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Has the U.S. Economy Bottomed?

U.S. stock markets extended their rally for a second consecutive month. The S&P 500 and Dow Jones Industrial Average both climbed more than 4% in May, building on April’s robust rebound. The reason for the strong performance in domestic stocks appears to be tied to evidence that the U.S. economy may have bottomed. Below are a few of the positive points investors and analysts are looking at:

The number of workers receiving unemployment benefits fell for the first time since February. The Labor Department said that while the numbers have fallen, the level of claims is still 10 times pre-pandemic levels.

With fewer workers on unemployment rolls economist believe the U.S. labor market is at an inflection point where new layoffs are largely offset by hiring as workers are being called back to their jobs.

U.S. consumer spending fell a record 13.6% in April during the lockdown. But there are signs purchasing is starting to pick up as states start to reopen for business and Americans return to work.

Consumer sentiment is beginning to increase. The University of Michigan’s closely watched survey showed a slight increase in consumers’ outlook in May from April.

Travel for the Memorial Day weekend was strong. Hotels reported stronger than expected occupancy and recreational locations were busy.

The chart below from FactSet shows the decline in earnings-per-share (bottom line) leveling off, and the climb in stock prices (top line).


While the stock market may have rebounded stronger than anticipated, hope is building that the U.S. economy is beginning to regain momentum.

The Markets and Economy

  • American shale drillers helped turn the U.S. into the world’s top oil producer, topping 13 million barrels a day. It likely will be years before they reach such heights again. Many shale drillers are on the brink of bankruptcy.
  • According to Fidelity National Information Services Inc. (FIS) there has been a big jump in attempted credit and debit card fraud since the coronavirus shut down the U.S. economy earlier this year. FIS assists approximately 3,200 banks in the U.S. with fraud monitoring.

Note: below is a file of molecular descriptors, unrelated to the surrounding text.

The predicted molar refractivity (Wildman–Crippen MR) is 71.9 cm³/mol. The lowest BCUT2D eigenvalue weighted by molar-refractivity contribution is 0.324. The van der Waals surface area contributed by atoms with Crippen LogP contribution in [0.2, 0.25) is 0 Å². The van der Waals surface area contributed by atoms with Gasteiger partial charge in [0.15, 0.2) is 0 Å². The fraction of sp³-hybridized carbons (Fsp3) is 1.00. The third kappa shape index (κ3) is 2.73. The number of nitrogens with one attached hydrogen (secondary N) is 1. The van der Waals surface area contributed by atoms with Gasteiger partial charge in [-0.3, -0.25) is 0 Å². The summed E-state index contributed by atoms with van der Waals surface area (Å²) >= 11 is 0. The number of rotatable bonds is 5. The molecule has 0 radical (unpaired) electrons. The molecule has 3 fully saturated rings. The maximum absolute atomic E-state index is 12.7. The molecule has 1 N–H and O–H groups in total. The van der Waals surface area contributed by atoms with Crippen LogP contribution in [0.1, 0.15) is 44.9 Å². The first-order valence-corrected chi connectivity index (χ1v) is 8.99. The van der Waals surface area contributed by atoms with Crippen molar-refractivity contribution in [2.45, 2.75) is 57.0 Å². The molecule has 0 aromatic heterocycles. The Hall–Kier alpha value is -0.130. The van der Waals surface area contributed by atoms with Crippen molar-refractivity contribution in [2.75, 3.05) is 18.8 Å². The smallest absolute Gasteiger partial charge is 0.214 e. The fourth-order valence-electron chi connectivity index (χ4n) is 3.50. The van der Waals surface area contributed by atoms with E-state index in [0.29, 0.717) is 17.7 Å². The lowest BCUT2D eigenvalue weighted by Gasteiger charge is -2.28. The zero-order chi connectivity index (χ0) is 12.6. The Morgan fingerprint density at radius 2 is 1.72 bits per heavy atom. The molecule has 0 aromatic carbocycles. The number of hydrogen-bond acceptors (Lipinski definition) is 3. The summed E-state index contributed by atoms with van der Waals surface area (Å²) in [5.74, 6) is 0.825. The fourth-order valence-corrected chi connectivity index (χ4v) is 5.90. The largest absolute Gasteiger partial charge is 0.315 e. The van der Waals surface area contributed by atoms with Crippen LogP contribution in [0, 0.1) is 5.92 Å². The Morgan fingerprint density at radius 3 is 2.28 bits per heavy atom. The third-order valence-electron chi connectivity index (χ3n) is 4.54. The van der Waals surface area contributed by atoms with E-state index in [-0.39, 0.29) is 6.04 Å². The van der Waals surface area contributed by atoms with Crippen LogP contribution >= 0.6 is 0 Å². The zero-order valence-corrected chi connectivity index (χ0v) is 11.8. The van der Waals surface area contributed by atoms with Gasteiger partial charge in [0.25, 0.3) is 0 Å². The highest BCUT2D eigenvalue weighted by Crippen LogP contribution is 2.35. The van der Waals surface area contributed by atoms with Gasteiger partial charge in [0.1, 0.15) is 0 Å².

• Hong Kong has operated as one of the freest economies in the world, even in the 23 years since Britain returned control over to China. That changed last week when Beijing announced it plans to impose greater control over Hong Kong’s affairs. A 1992 law requires the U.S. State Department to assess the extent of the former British territory’s autonomy from China.
  • A sharp spike in lumber prices is fueling hope for a rebound in the housing sector. At a recent virtual conference, JP Morgan Chase & Co. said the drop in demand for new homes has not been as bad as originally expected.
  • Hotel occupancy rates across the country have risen for five straight weeks. The hospitality sector is one of the most important for the U.S. economy. Hopes that a bottom for travel has been seen and the climb upward will continue to grow.
  • Walt Disney Co. said it plans to reopen its Orlando Disney World theme park at reduced capacity in mid-July.
  • Pending home sales fell nearly 34% from a year earlier in April, the biggest annual decline on record. Real-estate brokers and analysts believe things will bottom in May and expect the housing boom to resume this summer.
  • Analysts are worried that today’s economic challenges could plague states and local municipalities for years to come. Local government spending and employment levels didn’t fully recover from the 2007-2009 recession until last fall, a decade after the downturn ended.

The Standard & Poor’s 500 (S&P 500) is an unmanaged group of securities considered to be representative of the stock market in general. The Dow Jones Industrial Average is a price-weighted index of 30 actively traded blue-chip stocks. The NASDAQ Composite Index is an unmanaged, market-weighted index of all over-the-counter common stocks traded on the National Association of Securities Dealers Automated Quotation System.
Opinions expressed are subject to change without notice and are not intended as investment advice or to predict future performance.
Consult your financial professional before making any investment decision. You cannot invest directly in an index. Past performance does not guarantee future results.
Note: All figures exclude reinvested dividends (if any). Sources: Bloomberg, Dorsey Wright & Associates, Inc. and The Wall Street Journal. Past performance is no guarantee of future results. Indices are unmanaged and cannot be invested into directly.
Securities offered through Triad Advisors, member FINRA/SIPC. Imvestment advice offered through Resources Investment Advisors, LLC, an SEC-registered investment adviser. Resources Investment Advisors. LLC and Vertical Financial Group are not affiliated with Triad Advisors.